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I Signed Up for 5 Sex Toy and Lingerie Mail Subscriptions -- It Was a Little Bit Sexy, and a Whole Lot of Yucky

Probably not the best way to spice things up in the bedroom.
 
 
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I don’t do product reviews. That’s mainly because my modesty has funny boundaries — writing a deeply personal essay about sex? Sure! Reviewing a vibrator? Why, I could never. Who do you think I am?! But the recent explosion of companies offering monthly mailings of sex toys and lingerie — all of them modeled after the wildly popular Birchbox, a subscription service for sampling beauty products — begs for an exception.

That said, allow me to express my general cynicism going into this. I tend to think that Birchbox, as with most things, is a capitalist invention that helps fuel consumer insecurity and delusion about the potential for the right product to make them finally love themselves. (I have also considered subscribing.) In the same way, Birchbox-for-sex products hold the promise of fixing your sex life, which, if it’s really in ruins, can probably only be improved by things that money can’t easily buy.

But the novelty and surprise of a monthly mailing service does seem well-suited to “spicing things up in the bedroom,” as they say. So I will proceed under the assumption that none of us are expecting to magically gain self-esteem or fix an emotionally dead marriage with any of these products. Deal? Deal.

SpicySubscriptions

This service costs $24.95 a month — or $34.95 for the deluxe version — and arrived at my doorstep in a discreet brown box, but inside the goods were swaddled in — what else? — hot-pink tissue paper. First up: a “$50 Wine Gift Card.” “Whoa, awesome,” I thought. Then I looked at the small print on the back: “To claim your $50 discount you must purchase wine totaling at least $51.” Never mind.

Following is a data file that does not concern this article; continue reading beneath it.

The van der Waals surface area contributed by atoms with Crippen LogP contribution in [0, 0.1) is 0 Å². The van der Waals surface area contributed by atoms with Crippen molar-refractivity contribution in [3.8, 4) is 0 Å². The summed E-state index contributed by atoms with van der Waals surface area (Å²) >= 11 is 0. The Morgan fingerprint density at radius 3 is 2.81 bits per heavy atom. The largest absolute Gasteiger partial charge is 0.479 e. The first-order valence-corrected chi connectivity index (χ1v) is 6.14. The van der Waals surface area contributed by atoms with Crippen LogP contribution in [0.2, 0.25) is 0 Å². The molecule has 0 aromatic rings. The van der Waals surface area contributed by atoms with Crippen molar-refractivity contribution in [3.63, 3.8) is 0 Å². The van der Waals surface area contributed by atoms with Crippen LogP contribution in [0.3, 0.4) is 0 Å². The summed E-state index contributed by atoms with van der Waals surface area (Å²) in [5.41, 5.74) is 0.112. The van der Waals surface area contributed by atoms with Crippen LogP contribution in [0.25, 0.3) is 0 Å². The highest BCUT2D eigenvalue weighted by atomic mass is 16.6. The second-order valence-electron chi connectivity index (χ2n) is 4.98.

Moving along, there was a plastic heart-shaped bottle reading, “Liquid Love: Warming Massage Lotion.” As soon as I opened the top I exclaimed, “Ew, this reeks!” My partner rubbed it on his hand and determined, “It only smells worse when you spread it out.” After some reflection, he added, “It does smell like massage oil … that we’ve been using to massage each other’s buttholes. It kind of smells a little bit like poop.” (Did I mention that he’s a poet?) We were too distracted by the smell to notice whether it was actually “warming.” Panic ensued when I lost the cap under the couch for a moment and thought I might have to pour the Liquid Love down the drain to escape the noxious smell.

The next item looked no more promising: a test-tube shaped container with orange liquid sloshing around inside. “Sex Shots Ultra: Sexual Performance Drink,” the bottle announced. Fully taking responsibility for this project, I asked my partner to try it. He took a whiff. “This smells like something I shouldn’t drink,” he said, but took a swig. “It tastes like watered-down cough syrup, or like I accidentally poured some moisturizer into my glass of water — but not just any moisturizer, like a 12-year-old girl’s moisturizer that she got from Claire’s Accessories.” Indeed, I tried it and immediately spat it out.

The “Octo-pleaser,” a purple plastic massager shaped like an octopus, boasted “8 fingers of fun.” Applied to the back it feels … fine. Nothing to write home about.

Then there was the presumed star of the box: The Neon Luv Touch Lipstick Vibe, which looks like a tube of lipstick (I mean, I guess. In the same way that a dog’s “Chewy Vuiton” squeaky toy looks like a real designer purse). I popped in the provided batteries and discovered that the toy is nearly impossible to turn off once they’re in there. You can twist the on-off knob as much as you want, but the batteries bounce around inside like they’ve got a mind of their own and will randomly find a connection. I strongly advise against storing this “discreet” toy in your purse.

 
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